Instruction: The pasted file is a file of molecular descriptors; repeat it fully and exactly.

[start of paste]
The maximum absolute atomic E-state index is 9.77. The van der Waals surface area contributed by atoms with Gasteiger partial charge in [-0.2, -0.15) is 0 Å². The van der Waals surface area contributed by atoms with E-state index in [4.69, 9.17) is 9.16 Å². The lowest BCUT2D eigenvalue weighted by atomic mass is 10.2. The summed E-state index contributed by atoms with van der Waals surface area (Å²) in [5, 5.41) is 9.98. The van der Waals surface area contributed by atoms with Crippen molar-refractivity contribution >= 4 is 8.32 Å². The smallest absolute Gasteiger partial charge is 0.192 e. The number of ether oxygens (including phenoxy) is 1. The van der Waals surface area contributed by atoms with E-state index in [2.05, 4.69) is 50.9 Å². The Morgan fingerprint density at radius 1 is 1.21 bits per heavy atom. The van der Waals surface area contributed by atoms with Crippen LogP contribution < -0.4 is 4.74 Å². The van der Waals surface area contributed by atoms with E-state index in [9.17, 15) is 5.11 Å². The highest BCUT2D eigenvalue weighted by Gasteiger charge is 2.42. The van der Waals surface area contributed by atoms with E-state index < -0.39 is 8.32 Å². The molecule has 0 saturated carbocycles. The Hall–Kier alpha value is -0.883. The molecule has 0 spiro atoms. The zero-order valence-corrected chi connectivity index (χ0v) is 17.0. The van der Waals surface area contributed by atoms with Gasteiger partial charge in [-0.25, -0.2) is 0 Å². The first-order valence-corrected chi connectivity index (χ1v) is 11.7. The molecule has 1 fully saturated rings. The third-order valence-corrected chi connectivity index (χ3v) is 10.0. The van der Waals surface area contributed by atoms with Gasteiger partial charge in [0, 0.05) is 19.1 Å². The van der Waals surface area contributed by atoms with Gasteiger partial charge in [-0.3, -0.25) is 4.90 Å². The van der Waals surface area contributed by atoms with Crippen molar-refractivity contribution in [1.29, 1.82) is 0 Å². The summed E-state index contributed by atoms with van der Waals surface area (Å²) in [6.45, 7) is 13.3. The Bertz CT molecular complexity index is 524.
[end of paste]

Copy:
The maximum absolute atomic E-state index is 9.77. The van der Waals surface area contributed by atoms with Gasteiger partial charge in [-0.2, -0.15) is 0 Å². The van der Waals surface area contributed by atoms with E-state index in [4.69, 9.17) is 9.16 Å². The lowest BCUT2D eigenvalue weighted by atomic mass is 10.2. The summed E-state index contributed by atoms with van der Waals surface area (Å²) in [5, 5.41) is 9.98. The van der Waals surface area contributed by atoms with Crippen molar-refractivity contribution >= 4 is 8.32 Å². The smallest absolute Gasteiger partial charge is 0.192 e. The number of ether oxygens (including phenoxy) is 1. The van der Waals surface area contributed by atoms with E-state index in [2.05, 4.69) is 50.9 Å². The Morgan fingerprint density at radius 1 is 1.21 bits per heavy atom. The van der Waals surface area contributed by atoms with Crippen LogP contribution < -0.4 is 4.74 Å². The van der Waals surface area contributed by atoms with E-state index in [9.17, 15) is 5.11 Å². The highest BCUT2D eigenvalue weighted by Gasteiger charge is 2.42. The van der Waals surface area contributed by atoms with E-state index < -0.39 is 8.32 Å². The molecule has 0 saturated carbocycles. The Hall–Kier alpha value is -0.883. The molecule has 0 spiro atoms. The zero-order valence-corrected chi connectivity index (χ0v) is 17.0. The van der Waals surface area contributed by atoms with Gasteiger partial charge in [-0.25, -0.2) is 0 Å². The first-order valence-corrected chi connectivity index (χ1v) is 11.7. The molecule has 1 fully saturated rings. The third-order valence-corrected chi connectivity index (χ3v) is 10.0. The van der Waals surface area contributed by atoms with Gasteiger partial charge in [0, 0.05) is 19.1 Å². The van der Waals surface area contributed by atoms with Gasteiger partial charge in [-0.3, -0.25) is 4.90 Å². The van der Waals surface area contributed by atoms with Crippen molar-refractivity contribution in [1.29, 1.82) is 0 Å². The summed E-state index contributed by atoms with van der Waals surface area (Å²) in [6.45, 7) is 13.3. The Bertz CT molecular complexity index is 524.